Culture plays a key role in the way we live and interact with others. Understanding our own culture as well as those of others helps bridge gaps and eases efforts to work and socialize well together.
One visible cultural difference between New Mainers from Africa and locals involves our differing approaches to dress. Africans who’ve settled in the U.S. express surprise when they see that many Americans are very relaxed when it comes to dressing. Arriving at common meetings or social occasions, the difference in style is frequently very apparent. The Africans will usually be dressed up and many of the Americans will be dressed down. Americans are seen as prioritizing comfort whereas Africans prioritize style. Recognizing that this cultural difference exists can help everyone feel comfortable together. One approach is not right and the other wrong – they are just a product of culture.
When people from Africa prepare for any social gathering they think ahead about what they are going to wear and pay particular attention to details of matching. Socks, for example, need to match well with shoes. During a wedding, or another ceremonial gathering, people look at each other with admiration and exchange compliments about clothing. It’s very common to hear people talk openly about how they feel about the style of other guests, the brand of the clothing, and the prices. This is also true in the United States, however not to the same extent.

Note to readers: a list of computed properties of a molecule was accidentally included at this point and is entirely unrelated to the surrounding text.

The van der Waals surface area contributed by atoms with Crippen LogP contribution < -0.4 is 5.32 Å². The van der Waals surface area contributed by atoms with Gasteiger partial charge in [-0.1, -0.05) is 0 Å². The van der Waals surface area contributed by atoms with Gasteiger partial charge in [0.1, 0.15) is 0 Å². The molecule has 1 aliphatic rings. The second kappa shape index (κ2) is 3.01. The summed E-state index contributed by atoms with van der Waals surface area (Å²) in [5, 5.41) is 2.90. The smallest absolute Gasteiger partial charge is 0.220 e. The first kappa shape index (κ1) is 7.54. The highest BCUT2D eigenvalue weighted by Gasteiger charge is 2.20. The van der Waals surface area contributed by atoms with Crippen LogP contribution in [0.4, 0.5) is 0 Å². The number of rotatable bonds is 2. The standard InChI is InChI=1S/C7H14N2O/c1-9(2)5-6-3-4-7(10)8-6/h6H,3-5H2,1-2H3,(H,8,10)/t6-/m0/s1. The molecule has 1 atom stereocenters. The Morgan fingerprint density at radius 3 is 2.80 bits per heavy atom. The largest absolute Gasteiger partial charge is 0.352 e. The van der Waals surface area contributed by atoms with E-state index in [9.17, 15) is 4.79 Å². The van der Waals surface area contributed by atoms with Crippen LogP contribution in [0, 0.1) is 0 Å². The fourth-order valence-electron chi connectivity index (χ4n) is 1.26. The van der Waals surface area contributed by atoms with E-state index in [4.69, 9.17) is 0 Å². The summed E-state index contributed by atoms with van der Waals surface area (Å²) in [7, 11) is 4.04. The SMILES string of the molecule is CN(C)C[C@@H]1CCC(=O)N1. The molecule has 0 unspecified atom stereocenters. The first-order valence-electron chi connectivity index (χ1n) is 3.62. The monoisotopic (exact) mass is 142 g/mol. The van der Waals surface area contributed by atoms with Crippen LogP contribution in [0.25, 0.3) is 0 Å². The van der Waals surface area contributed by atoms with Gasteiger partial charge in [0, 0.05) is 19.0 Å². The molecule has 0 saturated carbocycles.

In Africa, people constantly assess each other’s clothing. Sometimes people may even cross the street and approach a stranger if they notice a nice shirt or pair of shoes to ask where they got them. You will hear people without means referencing premium clothing brands, including: Giorgio Arman, Versace, Ralph-Lauren, Dolce & Gabbana and Gucci, just to name a few.
In some countries like DR Congo and Congo Brazzaville, there is a group of people who call themselves Sapeur or la SAP ( Société des Ambianceurs et de personnes élégantes) which means Society of Ambiance–Makers and Elegant people. This group hails from the colonial era when locals wanted to make clear to the colonizers that they also were civilized. The Sapeur movement continues today and has made a significant impact on the value people place on clothing. In fact, some people value dressing up more than anything else. When it comes to a choice between eating and dressing up some people would rather skip a few meals but purchase and wear expensive clothing.
Africans often prefer Italian fashion and here in Maine people from Africa express concern that they can’t find many stores where they can purchase Italian shoes or clothing. They also cannot find African clothing easily. Lack of access partially explains why Africans frequently stop wearing traditional clothing. The other reason is that they don’t see others wearing the buoyant prints and styles from back home, and abandon these styles in order to fit in.